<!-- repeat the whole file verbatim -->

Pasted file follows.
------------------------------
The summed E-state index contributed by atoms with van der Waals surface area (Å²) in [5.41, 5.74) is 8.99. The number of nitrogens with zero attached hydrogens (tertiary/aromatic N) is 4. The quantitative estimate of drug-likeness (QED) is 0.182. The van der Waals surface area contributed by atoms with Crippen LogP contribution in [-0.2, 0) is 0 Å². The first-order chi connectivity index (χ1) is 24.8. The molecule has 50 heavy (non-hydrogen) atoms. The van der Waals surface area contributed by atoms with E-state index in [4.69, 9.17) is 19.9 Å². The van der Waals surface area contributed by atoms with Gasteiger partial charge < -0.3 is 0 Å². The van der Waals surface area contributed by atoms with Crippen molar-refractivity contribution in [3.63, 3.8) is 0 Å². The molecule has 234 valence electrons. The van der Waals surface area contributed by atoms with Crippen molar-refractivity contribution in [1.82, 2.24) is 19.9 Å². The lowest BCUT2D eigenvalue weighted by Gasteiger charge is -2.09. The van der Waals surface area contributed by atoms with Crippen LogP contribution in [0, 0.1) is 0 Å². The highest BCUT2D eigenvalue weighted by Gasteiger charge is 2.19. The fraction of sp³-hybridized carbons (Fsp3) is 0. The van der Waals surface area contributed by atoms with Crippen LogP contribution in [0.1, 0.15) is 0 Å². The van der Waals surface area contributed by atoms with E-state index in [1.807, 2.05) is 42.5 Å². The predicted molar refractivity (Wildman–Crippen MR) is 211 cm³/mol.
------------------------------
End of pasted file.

The summed E-state index contributed by atoms with van der Waals surface area (Å²) in [5.41, 5.74) is 8.99. The number of nitrogens with zero attached hydrogens (tertiary/aromatic N) is 4. The quantitative estimate of drug-likeness (QED) is 0.182. The van der Waals surface area contributed by atoms with Crippen LogP contribution in [-0.2, 0) is 0 Å². The first-order chi connectivity index (χ1) is 24.8. The molecule has 50 heavy (non-hydrogen) atoms. The van der Waals surface area contributed by atoms with E-state index in [4.69, 9.17) is 19.9 Å². The van der Waals surface area contributed by atoms with Gasteiger partial charge < -0.3 is 0 Å². The van der Waals surface area contributed by atoms with Crippen molar-refractivity contribution in [3.63, 3.8) is 0 Å². The molecule has 234 valence electrons. The van der Waals surface area contributed by atoms with Crippen molar-refractivity contribution in [1.82, 2.24) is 19.9 Å². The lowest BCUT2D eigenvalue weighted by Gasteiger charge is -2.09. The van der Waals surface area contributed by atoms with Crippen LogP contribution in [0, 0.1) is 0 Å². The highest BCUT2D eigenvalue weighted by Gasteiger charge is 2.19. The fraction of sp³-hybridized carbons (Fsp3) is 0. The van der Waals surface area contributed by atoms with Crippen LogP contribution in [0.1, 0.15) is 0 Å². The van der Waals surface area contributed by atoms with E-state index in [1.807, 2.05) is 42.5 Å². The predicted molar refractivity (Wildman–Crippen MR) is 211 cm³/mol.